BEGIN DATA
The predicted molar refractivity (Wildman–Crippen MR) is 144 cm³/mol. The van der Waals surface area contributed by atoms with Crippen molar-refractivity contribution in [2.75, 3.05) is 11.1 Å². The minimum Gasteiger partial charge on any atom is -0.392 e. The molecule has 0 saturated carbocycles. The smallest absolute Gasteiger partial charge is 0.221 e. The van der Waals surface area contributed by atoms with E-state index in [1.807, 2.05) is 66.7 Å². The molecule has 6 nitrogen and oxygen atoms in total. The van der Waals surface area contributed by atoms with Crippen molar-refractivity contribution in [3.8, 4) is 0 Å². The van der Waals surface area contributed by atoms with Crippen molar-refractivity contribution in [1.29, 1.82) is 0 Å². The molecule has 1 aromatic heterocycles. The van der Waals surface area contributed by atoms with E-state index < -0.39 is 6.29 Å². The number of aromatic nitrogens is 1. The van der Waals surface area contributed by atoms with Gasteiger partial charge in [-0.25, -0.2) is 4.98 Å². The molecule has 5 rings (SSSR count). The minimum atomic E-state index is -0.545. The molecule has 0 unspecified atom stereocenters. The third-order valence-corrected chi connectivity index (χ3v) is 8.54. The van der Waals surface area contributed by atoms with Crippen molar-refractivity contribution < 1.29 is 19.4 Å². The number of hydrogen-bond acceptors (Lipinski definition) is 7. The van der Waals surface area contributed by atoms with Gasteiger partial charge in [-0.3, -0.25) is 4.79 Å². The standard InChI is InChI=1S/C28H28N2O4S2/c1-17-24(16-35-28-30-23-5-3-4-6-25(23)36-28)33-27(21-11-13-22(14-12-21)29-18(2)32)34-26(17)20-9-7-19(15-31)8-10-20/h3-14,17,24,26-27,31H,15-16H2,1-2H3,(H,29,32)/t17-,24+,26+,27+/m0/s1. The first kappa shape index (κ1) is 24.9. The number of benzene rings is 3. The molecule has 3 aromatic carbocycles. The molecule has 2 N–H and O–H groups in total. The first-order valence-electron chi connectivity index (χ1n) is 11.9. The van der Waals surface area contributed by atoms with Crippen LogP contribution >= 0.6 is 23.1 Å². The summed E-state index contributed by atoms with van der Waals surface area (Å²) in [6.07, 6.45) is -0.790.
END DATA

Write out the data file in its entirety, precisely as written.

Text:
The predicted molar refractivity (Wildman–Crippen MR) is 144 cm³/mol. The van der Waals surface area contributed by atoms with Crippen molar-refractivity contribution in [2.75, 3.05) is 11.1 Å². The minimum Gasteiger partial charge on any atom is -0.392 e. The molecule has 0 saturated carbocycles. The smallest absolute Gasteiger partial charge is 0.221 e. The van der Waals surface area contributed by atoms with E-state index in [1.807, 2.05) is 66.7 Å². The molecule has 6 nitrogen and oxygen atoms in total. The van der Waals surface area contributed by atoms with Crippen molar-refractivity contribution in [3.8, 4) is 0 Å². The van der Waals surface area contributed by atoms with Crippen molar-refractivity contribution in [1.29, 1.82) is 0 Å². The molecule has 1 aromatic heterocycles. The van der Waals surface area contributed by atoms with E-state index < -0.39 is 6.29 Å². The number of aromatic nitrogens is 1. The van der Waals surface area contributed by atoms with Gasteiger partial charge in [-0.25, -0.2) is 4.98 Å². The molecule has 5 rings (SSSR count). The minimum atomic E-state index is -0.545. The molecule has 0 unspecified atom stereocenters. The third-order valence-corrected chi connectivity index (χ3v) is 8.54. The van der Waals surface area contributed by atoms with Crippen molar-refractivity contribution < 1.29 is 19.4 Å². The number of hydrogen-bond acceptors (Lipinski definition) is 7. The van der Waals surface area contributed by atoms with Gasteiger partial charge in [-0.3, -0.25) is 4.79 Å². The standard InChI is InChI=1S/C28H28N2O4S2/c1-17-24(16-35-28-30-23-5-3-4-6-25(23)36-28)33-27(21-11-13-22(14-12-21)29-18(2)32)34-26(17)20-9-7-19(15-31)8-10-20/h3-14,17,24,26-27,31H,15-16H2,1-2H3,(H,29,32)/t17-,24+,26+,27+/m0/s1. The first kappa shape index (κ1) is 24.9. The number of benzene rings is 3. The molecule has 3 aromatic carbocycles. The molecule has 2 N–H and O–H groups in total. The first-order valence-electron chi connectivity index (χ1n) is 11.9. The van der Waals surface area contributed by atoms with Crippen LogP contribution >= 0.6 is 23.1 Å². The summed E-state index contributed by atoms with van der Waals surface area (Å²) in [6.07, 6.45) is -0.790.